Born in South Florida, Yerushalmi became interested in Sharia after the terrorist attacks of September 11, 2001. At the time he was living in Ma’ale Adumim—a settlement in the Israeli-occupied West Bank—working on commercial litigation, while offering his services to a conservative research institute dedicated to the promotion of free market reform in Israel. After returning to the United States, he began his study of Islam under two Islamic scholars, both of whom he refused to name. He told the New York Times that his research led him to the conclusion that militant groups—such as those that perpetrated 9/11—had not “perverted” Islam, but were reflective of a tradition that seeks global hegemony. In January 2006, Yerushalmi started the Society of Americans for National Existence, an organization to promote legislation that demanded punishment for individuals caught observing Sharia, while raising funds for a project called Mapping Sharia, which seeks to establish a link between American mosques and jihadist groups. This led Yerushalmi to a partnership with conservative policy analyst Frank Gaffney – as president of the Center for Security Policy in Washington, Gaffney has been able to secure meetings with prominent neoconservative and Tea Party leaders. The results have been mixed. On one hand, there has been the successful integration of an anti-Sharia polemic into conservative rhetoric. Yet bills proposing a ban on Islamic law have failed to pass constitutional muster; the controversial measure in Oklahoma was blocked by a federal judge, after the Council on American-Islamic Relations, an American Muslim advocacy group, claimed the law was an infringement on religious freedom.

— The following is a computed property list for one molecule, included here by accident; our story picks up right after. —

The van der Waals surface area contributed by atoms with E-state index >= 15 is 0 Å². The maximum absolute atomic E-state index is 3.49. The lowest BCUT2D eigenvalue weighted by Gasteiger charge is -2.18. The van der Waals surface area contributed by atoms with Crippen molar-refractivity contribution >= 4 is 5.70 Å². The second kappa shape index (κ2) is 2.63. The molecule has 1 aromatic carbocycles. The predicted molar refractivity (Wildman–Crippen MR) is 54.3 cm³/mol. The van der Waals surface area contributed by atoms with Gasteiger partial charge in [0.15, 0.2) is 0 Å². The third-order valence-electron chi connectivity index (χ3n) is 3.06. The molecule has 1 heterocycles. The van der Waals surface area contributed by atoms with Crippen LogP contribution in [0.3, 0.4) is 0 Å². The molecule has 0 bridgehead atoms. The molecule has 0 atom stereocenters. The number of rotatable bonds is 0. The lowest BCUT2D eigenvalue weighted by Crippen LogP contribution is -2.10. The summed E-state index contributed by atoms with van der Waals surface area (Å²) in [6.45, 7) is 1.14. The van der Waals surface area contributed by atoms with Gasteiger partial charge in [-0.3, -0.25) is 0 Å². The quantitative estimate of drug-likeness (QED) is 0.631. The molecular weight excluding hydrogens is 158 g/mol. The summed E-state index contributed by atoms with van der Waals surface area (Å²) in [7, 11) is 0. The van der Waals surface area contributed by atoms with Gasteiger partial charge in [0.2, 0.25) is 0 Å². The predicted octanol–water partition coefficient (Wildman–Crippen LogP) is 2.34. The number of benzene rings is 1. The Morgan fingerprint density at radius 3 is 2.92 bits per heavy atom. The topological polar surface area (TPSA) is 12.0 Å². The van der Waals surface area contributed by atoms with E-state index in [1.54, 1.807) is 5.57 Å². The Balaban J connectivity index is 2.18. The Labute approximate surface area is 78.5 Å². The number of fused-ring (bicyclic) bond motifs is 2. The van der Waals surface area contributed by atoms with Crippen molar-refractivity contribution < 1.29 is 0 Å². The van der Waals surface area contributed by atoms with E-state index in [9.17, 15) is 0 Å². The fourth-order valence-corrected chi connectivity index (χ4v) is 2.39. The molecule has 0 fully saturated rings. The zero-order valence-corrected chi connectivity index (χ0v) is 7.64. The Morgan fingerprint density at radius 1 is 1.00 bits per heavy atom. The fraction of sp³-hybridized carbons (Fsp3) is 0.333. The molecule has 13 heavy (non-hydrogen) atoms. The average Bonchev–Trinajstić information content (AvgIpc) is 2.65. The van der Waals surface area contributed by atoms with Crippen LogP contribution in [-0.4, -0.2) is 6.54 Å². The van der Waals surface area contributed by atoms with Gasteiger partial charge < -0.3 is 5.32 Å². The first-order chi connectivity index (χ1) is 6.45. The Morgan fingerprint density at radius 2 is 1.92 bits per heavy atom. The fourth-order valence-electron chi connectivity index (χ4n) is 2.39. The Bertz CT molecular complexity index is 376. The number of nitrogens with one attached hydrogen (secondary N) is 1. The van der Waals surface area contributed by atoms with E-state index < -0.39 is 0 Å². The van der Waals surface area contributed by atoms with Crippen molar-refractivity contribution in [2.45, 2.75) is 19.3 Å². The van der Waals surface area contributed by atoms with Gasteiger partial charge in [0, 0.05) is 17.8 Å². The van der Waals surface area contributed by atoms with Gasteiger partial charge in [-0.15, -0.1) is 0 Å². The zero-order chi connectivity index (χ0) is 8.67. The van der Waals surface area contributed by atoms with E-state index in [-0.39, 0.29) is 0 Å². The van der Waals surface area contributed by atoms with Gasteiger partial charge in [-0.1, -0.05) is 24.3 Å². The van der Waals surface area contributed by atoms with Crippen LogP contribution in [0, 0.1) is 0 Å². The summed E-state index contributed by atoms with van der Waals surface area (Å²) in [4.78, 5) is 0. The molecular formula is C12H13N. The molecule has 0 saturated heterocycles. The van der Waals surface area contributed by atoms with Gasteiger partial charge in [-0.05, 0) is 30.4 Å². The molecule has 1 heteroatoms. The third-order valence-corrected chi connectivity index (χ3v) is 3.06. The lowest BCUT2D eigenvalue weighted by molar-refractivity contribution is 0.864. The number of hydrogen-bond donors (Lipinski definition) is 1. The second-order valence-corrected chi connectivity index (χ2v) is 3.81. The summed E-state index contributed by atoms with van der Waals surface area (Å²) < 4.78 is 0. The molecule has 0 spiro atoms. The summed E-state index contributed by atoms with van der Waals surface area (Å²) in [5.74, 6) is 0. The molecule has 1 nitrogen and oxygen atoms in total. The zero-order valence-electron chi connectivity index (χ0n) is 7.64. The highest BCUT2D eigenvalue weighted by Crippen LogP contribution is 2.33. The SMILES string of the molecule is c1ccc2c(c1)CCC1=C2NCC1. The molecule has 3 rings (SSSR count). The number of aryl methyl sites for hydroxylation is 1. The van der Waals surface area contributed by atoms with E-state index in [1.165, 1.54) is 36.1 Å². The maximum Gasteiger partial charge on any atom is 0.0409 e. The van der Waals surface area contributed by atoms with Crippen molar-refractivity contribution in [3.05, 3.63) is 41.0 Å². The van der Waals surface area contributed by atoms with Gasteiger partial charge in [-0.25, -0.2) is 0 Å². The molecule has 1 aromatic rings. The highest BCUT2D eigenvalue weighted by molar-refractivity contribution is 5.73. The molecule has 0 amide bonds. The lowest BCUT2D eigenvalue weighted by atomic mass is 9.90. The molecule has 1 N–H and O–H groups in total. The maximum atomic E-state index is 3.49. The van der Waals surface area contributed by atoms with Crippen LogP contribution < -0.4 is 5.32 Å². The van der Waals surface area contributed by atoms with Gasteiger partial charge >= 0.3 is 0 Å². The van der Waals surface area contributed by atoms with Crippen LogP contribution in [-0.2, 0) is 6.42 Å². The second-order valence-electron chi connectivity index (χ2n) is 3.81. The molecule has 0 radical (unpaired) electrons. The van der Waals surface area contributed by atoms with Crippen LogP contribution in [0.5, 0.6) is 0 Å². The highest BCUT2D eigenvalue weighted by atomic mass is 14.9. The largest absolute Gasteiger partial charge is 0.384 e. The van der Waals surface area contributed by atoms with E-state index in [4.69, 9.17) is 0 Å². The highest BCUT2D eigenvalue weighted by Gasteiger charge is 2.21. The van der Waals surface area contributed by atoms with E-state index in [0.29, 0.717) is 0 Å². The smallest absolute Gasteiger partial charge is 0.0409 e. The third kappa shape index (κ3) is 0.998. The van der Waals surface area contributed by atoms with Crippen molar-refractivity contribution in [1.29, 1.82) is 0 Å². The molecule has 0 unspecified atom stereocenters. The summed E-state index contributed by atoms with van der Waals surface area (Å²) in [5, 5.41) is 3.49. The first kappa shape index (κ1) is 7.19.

To what end is a movement against Sharia necessary? Speaking to the New York Times, Salam Al-Marayati, the president of the Muslim Public Affairs Council, explained that these efforts are embedded in gross misperceptions of Islam: “The fact is there is no Shariah takeover in America.” He continued, “It’s purely a political wedge to create fear and hysteria.” Andrew F. March, an associate professor studying Islamic law at Yale University, lends credence to this line of thinking, explaining that the perception of Sharia as a unified, authoritative source is misleading. “Even in Muslim-majority countries, there is a huge debate about what it means to apply Islamic law in the modern world,” he said in an interview with the New York Times. Yet however incongruent Yerushalmi’s arguments may be with reality, his stance on Islam has finally pushed this small-time lawyer in to the national spotlight—with some, not so favorably. Both the Southern Poverty Law Center and the Anti-Defamation League have condemned him for his bigoted polemics. However, this is good enough for him; Yerushalmi explains that his cause hinges less on personal success, and more on public awareness. “The purpose was heuristic,” he said. “To get people asking this question: What is Shariah?”